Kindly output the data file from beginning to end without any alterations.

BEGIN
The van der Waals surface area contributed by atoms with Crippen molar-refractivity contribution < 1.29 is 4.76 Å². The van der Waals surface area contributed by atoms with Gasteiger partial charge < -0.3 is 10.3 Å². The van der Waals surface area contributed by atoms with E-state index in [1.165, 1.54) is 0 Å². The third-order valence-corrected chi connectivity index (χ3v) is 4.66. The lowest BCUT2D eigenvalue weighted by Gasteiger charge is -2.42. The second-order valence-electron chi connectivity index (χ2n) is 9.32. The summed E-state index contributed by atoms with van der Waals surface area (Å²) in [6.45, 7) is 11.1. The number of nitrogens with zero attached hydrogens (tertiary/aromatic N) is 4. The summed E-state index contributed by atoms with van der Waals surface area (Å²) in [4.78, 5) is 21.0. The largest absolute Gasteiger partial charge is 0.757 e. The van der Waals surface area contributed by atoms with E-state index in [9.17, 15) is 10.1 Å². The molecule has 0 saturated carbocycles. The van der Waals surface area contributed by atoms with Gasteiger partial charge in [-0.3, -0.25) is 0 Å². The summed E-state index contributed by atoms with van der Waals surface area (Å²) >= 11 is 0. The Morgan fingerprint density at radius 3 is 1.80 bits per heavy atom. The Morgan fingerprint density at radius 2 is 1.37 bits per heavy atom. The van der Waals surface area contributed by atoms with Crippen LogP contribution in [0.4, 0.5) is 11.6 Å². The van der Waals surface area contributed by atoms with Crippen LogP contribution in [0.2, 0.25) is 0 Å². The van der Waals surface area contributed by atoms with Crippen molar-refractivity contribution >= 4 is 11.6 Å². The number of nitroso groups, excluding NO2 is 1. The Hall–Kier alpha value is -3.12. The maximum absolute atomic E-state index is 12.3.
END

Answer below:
The van der Waals surface area contributed by atoms with Crippen molar-refractivity contribution < 1.29 is 4.76 Å². The van der Waals surface area contributed by atoms with Gasteiger partial charge < -0.3 is 10.3 Å². The van der Waals surface area contributed by atoms with E-state index in [1.165, 1.54) is 0 Å². The third-order valence-corrected chi connectivity index (χ3v) is 4.66. The lowest BCUT2D eigenvalue weighted by Gasteiger charge is -2.42. The second-order valence-electron chi connectivity index (χ2n) is 9.32. The summed E-state index contributed by atoms with van der Waals surface area (Å²) in [6.45, 7) is 11.1. The number of nitrogens with zero attached hydrogens (tertiary/aromatic N) is 4. The summed E-state index contributed by atoms with van der Waals surface area (Å²) in [4.78, 5) is 21.0. The largest absolute Gasteiger partial charge is 0.757 e. The van der Waals surface area contributed by atoms with E-state index in [9.17, 15) is 10.1 Å². The molecule has 0 saturated carbocycles. The van der Waals surface area contributed by atoms with Gasteiger partial charge in [-0.3, -0.25) is 0 Å². The summed E-state index contributed by atoms with van der Waals surface area (Å²) >= 11 is 0. The Morgan fingerprint density at radius 3 is 1.80 bits per heavy atom. The Morgan fingerprint density at radius 2 is 1.37 bits per heavy atom. The van der Waals surface area contributed by atoms with Crippen LogP contribution in [0.4, 0.5) is 11.6 Å². The van der Waals surface area contributed by atoms with Crippen LogP contribution in [0.2, 0.25) is 0 Å². The van der Waals surface area contributed by atoms with Crippen molar-refractivity contribution >= 4 is 11.6 Å². The number of nitroso groups, excluding NO2 is 1. The Hall–Kier alpha value is -3.12. The maximum absolute atomic E-state index is 12.3.